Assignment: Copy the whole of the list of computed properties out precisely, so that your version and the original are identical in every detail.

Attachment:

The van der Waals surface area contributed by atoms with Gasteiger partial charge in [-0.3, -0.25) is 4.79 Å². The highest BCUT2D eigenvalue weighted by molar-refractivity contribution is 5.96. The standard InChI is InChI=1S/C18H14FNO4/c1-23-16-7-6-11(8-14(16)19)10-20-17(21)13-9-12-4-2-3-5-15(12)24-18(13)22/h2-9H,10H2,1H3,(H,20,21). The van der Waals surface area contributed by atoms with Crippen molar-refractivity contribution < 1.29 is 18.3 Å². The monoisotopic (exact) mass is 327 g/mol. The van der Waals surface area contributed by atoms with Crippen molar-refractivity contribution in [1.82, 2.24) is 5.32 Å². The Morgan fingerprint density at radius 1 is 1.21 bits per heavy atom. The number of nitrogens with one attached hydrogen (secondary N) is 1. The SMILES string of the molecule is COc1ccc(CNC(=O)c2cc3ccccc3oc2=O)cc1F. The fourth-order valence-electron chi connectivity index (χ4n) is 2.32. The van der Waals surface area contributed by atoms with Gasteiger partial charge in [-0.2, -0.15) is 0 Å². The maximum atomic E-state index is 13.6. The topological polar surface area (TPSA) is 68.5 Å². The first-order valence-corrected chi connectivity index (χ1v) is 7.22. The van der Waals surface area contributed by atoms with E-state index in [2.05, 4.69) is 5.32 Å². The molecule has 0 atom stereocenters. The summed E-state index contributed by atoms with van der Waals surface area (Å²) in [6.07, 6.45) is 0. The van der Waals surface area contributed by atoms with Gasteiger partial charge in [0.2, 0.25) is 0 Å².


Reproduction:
The van der Waals surface area contributed by atoms with Gasteiger partial charge in [-0.3, -0.25) is 4.79 Å². The highest BCUT2D eigenvalue weighted by molar-refractivity contribution is 5.96. The standard InChI is InChI=1S/C18H14FNO4/c1-23-16-7-6-11(8-14(16)19)10-20-17(21)13-9-12-4-2-3-5-15(12)24-18(13)22/h2-9H,10H2,1H3,(H,20,21). The van der Waals surface area contributed by atoms with Crippen molar-refractivity contribution < 1.29 is 18.3 Å². The monoisotopic (exact) mass is 327 g/mol. The van der Waals surface area contributed by atoms with Crippen molar-refractivity contribution in [1.82, 2.24) is 5.32 Å². The Morgan fingerprint density at radius 1 is 1.21 bits per heavy atom. The number of nitrogens with one attached hydrogen (secondary N) is 1. The SMILES string of the molecule is COc1ccc(CNC(=O)c2cc3ccccc3oc2=O)cc1F. The fourth-order valence-electron chi connectivity index (χ4n) is 2.32. The van der Waals surface area contributed by atoms with Gasteiger partial charge in [-0.2, -0.15) is 0 Å². The maximum atomic E-state index is 13.6. The topological polar surface area (TPSA) is 68.5 Å². The first-order valence-corrected chi connectivity index (χ1v) is 7.22. The van der Waals surface area contributed by atoms with E-state index in [2.05, 4.69) is 5.32 Å². The molecule has 0 atom stereocenters. The summed E-state index contributed by atoms with van der Waals surface area (Å²) in [6.07, 6.45) is 0. The van der Waals surface area contributed by atoms with Gasteiger partial charge in [0.2, 0.25) is 0 Å².